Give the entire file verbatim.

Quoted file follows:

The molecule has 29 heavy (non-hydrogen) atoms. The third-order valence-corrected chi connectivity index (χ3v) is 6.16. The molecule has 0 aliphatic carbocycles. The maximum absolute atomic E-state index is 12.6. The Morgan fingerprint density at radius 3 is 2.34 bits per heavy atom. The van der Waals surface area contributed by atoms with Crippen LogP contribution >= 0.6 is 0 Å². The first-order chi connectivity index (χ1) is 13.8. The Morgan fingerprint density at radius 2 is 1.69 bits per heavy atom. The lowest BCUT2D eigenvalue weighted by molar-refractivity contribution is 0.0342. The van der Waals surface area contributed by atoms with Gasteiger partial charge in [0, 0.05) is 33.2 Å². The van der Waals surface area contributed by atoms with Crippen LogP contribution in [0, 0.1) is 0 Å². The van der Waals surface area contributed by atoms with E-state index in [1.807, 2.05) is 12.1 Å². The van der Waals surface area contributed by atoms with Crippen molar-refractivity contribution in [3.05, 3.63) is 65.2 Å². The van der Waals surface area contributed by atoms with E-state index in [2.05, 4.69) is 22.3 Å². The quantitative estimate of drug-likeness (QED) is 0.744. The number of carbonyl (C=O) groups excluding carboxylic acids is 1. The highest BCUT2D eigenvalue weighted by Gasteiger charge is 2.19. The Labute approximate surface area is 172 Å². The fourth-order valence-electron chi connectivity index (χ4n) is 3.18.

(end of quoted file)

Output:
The molecule has 29 heavy (non-hydrogen) atoms. The third-order valence-corrected chi connectivity index (χ3v) is 6.16. The molecule has 0 aliphatic carbocycles. The maximum absolute atomic E-state index is 12.6. The Morgan fingerprint density at radius 3 is 2.34 bits per heavy atom. The van der Waals surface area contributed by atoms with Crippen LogP contribution >= 0.6 is 0 Å². The first-order chi connectivity index (χ1) is 13.8. The Morgan fingerprint density at radius 2 is 1.69 bits per heavy atom. The lowest BCUT2D eigenvalue weighted by molar-refractivity contribution is 0.0342. The van der Waals surface area contributed by atoms with Gasteiger partial charge in [0, 0.05) is 33.2 Å². The van der Waals surface area contributed by atoms with Crippen LogP contribution in [0, 0.1) is 0 Å². The van der Waals surface area contributed by atoms with E-state index in [1.807, 2.05) is 12.1 Å². The van der Waals surface area contributed by atoms with Crippen molar-refractivity contribution in [3.05, 3.63) is 65.2 Å². The van der Waals surface area contributed by atoms with E-state index in [2.05, 4.69) is 22.3 Å². The quantitative estimate of drug-likeness (QED) is 0.744. The number of carbonyl (C=O) groups excluding carboxylic acids is 1. The highest BCUT2D eigenvalue weighted by Gasteiger charge is 2.19. The Labute approximate surface area is 172 Å². The fourth-order valence-electron chi connectivity index (χ4n) is 3.18.